It’s not always true that quieteness or tranquility bring peace, calm or contentment. Sometimes, disorder or chaos, can bring about a certain calmness, determination and progress.
When I set through “Songs of the Wanderers” by renowned Taiwanese Cloud Gate Theater group at the Dewan Sri Penang on Friday, I felt like I was approaching a slow, endless death.
I felt as if I was in limbo, as I lost sense of time, or feeling, and have come face to face with only emptiness, nothingness, a blank.
It wasn’t a scarry feeling, but one that could have almost led me to the land of dreams as such scenes went on for more than half of the show.
Scenes of several dancers, performing as wandering souls, garbed in plain cloths crawling snail paced across the desert-like stage, carrying leafless branchs or twigs, were too draggy for me, too aimless to the point of torment.
In this barren landscape, iluminated by glistening saffron rice scattered across the stage, time strecthes for eternities. Nothing here changes. There is no night and day.
I started fidgetting on my seat, and wondered when this scene would progress to a faster, lighter pace but it was not until after three quarters of the show that the tempo picked up to a more delightful note.
But I was thankful that in the midst of these souls searching, three scenes appear to provoke the audience’s curiosity and one begins to sit up, to question.
On the left of the stage is a statue-like monk standing under a shower of rice. His palms are clasped in meditation and he does not move an inch throughout the 90-minute show. What a feat!
Towards the end of the show, the wanderers begin to break into spasms, they shudder and collapse as if hit by lighting. Then they wake again, and begin their slow and graceful walk.
But there is another monk, who undisturbed by all the commotion, slowly ploughs the grain covered stage throughout the dance. He continues to plough, unstoppable like time.
We only come to see the end result of his action after witnessing the ‘wanderers’ abruptly leap, dance and bathe in a cascade of pouring rice. They twirl and swirl, kicking up waves of padi.
They leave the stage and re-enter it with bowls of fire, where a dancer finally sits and meditates in front of the dancing flame.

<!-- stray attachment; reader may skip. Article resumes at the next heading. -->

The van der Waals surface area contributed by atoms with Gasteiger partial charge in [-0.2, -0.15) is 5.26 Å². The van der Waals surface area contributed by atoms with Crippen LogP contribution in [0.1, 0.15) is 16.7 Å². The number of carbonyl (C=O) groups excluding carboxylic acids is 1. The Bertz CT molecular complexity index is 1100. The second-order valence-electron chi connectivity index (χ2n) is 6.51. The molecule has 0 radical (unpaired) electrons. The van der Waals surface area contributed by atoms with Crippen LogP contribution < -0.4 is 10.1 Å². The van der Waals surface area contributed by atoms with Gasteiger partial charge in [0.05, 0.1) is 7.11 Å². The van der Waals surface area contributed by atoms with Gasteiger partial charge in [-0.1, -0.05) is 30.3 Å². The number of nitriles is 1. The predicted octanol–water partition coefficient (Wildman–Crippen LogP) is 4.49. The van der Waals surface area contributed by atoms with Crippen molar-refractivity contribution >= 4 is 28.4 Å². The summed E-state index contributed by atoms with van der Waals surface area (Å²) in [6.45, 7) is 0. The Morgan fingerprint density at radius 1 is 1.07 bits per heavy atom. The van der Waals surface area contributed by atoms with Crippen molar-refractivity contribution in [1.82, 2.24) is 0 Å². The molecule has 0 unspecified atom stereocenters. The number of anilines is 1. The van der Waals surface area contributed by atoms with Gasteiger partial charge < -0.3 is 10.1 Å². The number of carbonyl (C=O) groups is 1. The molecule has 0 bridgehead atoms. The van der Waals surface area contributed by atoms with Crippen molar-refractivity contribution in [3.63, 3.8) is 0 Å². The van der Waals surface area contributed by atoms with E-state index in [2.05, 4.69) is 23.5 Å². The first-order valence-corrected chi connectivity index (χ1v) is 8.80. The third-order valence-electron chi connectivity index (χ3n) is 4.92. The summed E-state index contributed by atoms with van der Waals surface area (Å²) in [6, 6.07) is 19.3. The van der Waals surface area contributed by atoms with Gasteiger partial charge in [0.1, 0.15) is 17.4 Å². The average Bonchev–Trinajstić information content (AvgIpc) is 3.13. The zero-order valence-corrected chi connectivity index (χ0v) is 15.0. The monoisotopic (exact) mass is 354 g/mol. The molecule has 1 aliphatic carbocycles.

When this happened, I finally felt a sense of release as if the wheel of time is finally turning, moving, changing, living. That I had finally been able to exit a very tense situation.
From where I was I could only imagine that one finds contentment, peace, joy and happiness when the soul finally finds its eternal resting place.
It was then understandable why most of the 1,000 odd crowd who turned up at the show, gave the dancers a standing ovation.
But then, it was not over yet, although the dancers gathered in front to give their celebrity’s bow.
It was only over when the ploughing monk eventually completes his task, a big round spiral which evokes the passage of time or the journey of the mind.
Symbolically, the spiral denotes the growth of one’s consciousness from the inner to the outer self.
During the performance, melodic, meditative hymms accompany the wanderers throughout their quest.
The music, which are folk songs of ploughing activities – not spiritual hymms- are from Georgia, sung by the Rustavi choir.
Produced by Lim Hwai Min, the 64 year old founder and artistic director of the dance company, the performance is based on Buddhist asceticism.
He uses an astounding 3,500kg of brown rice, recycled with every performance, to create scenes of mountains, plains and rivers on the stage.
Inspired by his journey to Bodhgaya, India and the novel Siddharta by Hermann Hesse, Lim chereographed the dance in 1994, which has been performed for 180 times in major cities around the world.
The Penang stint marks the inaugural performance of the company in Malaysia, made possible by the Penang government, in conjunction with the first year anniversary of the twin city status of Taipei and Georgetown on Feb 10.
It will be showing in KL’s Istana Budaya on feb 16 and 17, 8.30pm. Tickets ranged from RM68 – RM368.
Taipei Economic and Cultural Office in Malaysia representative Lo Yu-chung and Taipei Investors Association in Malaysia (Penang) chairperson Hsu Cheng Te was present at the event.
During his cocktail speech, Deputy Chief Minister Mansor Othman said that “at times, culture can actually build bridges where foreign policies cannot and culture can re-establish trust and understanding”.
“And where, or if, there are barriers between nations caused by differences in language, political views or religion, communicating through art can be a way of revealing what we all have in common”.